Transcriptional regulation is an essential molecular machinery in controlling gene expression in diverse plant developmental processes including fruit ripening. This involves the interaction of transcription factors (TFs) and promoters of target genes. In banana, although a number of fruit ripening-associated TFs have been characterized, their number is relatively small. Here we identified a nuclear-localized basic leucine zipper (bZIP) TF, MabZIP93, associated with banana ripening. MabZIP93 activated cell wall modifying genes MaPL2, MaPE1, MaXTH23 and MaXGT1 by directly binding to their promoters. Transient over-expression of MabZIP93 in banana fruit resulted in the increased expression of MaPL2, MaPE1, MaXTH23 and MaXGT1. Moreover, a mitogen-activated protein kinase MaMPK2 and MabZIP93 were found to interact with MabZIP93. The interaction of MabZIP93 with MaMPK2 enhanced MabZIP93 activation of cell wall modifying genes, which was likely due to the phosphorylation of MabZIP93 mediated by MaMPK2. Overall, this study shows that MaMPK2 interacts with and phosphorylates MabZIP93 to promote MabZIP93-mediated transcriptional activation of cell wall modifying genes, thereby expanding our understanding of gene networks associated with banana fruit ripening.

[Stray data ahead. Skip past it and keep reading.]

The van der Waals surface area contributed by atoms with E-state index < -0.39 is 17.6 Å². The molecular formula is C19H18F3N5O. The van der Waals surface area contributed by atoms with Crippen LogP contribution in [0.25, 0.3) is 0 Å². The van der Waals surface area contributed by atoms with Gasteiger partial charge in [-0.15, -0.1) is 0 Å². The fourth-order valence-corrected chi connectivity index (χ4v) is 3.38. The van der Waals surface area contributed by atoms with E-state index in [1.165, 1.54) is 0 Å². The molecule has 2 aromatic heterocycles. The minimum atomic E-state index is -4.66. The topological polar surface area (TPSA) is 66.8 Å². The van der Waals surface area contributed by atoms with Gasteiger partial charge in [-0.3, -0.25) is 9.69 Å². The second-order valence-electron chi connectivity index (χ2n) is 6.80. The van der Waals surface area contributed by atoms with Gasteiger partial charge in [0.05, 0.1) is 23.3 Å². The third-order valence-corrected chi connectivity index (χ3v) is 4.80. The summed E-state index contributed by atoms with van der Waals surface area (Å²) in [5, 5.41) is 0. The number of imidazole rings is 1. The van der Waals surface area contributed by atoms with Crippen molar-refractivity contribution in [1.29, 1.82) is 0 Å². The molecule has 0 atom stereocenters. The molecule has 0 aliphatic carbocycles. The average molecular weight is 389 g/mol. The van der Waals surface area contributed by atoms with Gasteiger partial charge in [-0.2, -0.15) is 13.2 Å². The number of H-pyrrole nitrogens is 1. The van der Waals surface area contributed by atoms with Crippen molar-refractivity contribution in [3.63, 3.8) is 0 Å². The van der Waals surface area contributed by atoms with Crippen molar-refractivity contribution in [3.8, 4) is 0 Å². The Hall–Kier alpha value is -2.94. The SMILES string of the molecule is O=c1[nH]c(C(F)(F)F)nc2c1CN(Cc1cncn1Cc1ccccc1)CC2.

Assuntos
Regulação da Expressão Gênica de Plantas , Redes Reguladoras de Genes/genética , Musa/genética , Proteínas de Plantas/metabolismo , Ativação Transcricional , Fatores de Transcrição de Zíper de Leucina Básica/genética , Fatores de Transcrição de Zíper de Leucina Básica/metabolismo , Núcleo Celular/metabolismo , Parede Celular/metabolismo , Frutas/genética , Musa/fisiologia , Fosforilação , Proteínas de Plantas/genética , Regiões Promotoras Genéticas/genética
4.
World J Microbiol Biotechnol ; 35(7): 105, 2019 Jul 02.
Artigo em Inglês | MEDLINE | ID: mdl-31267317

RESUMO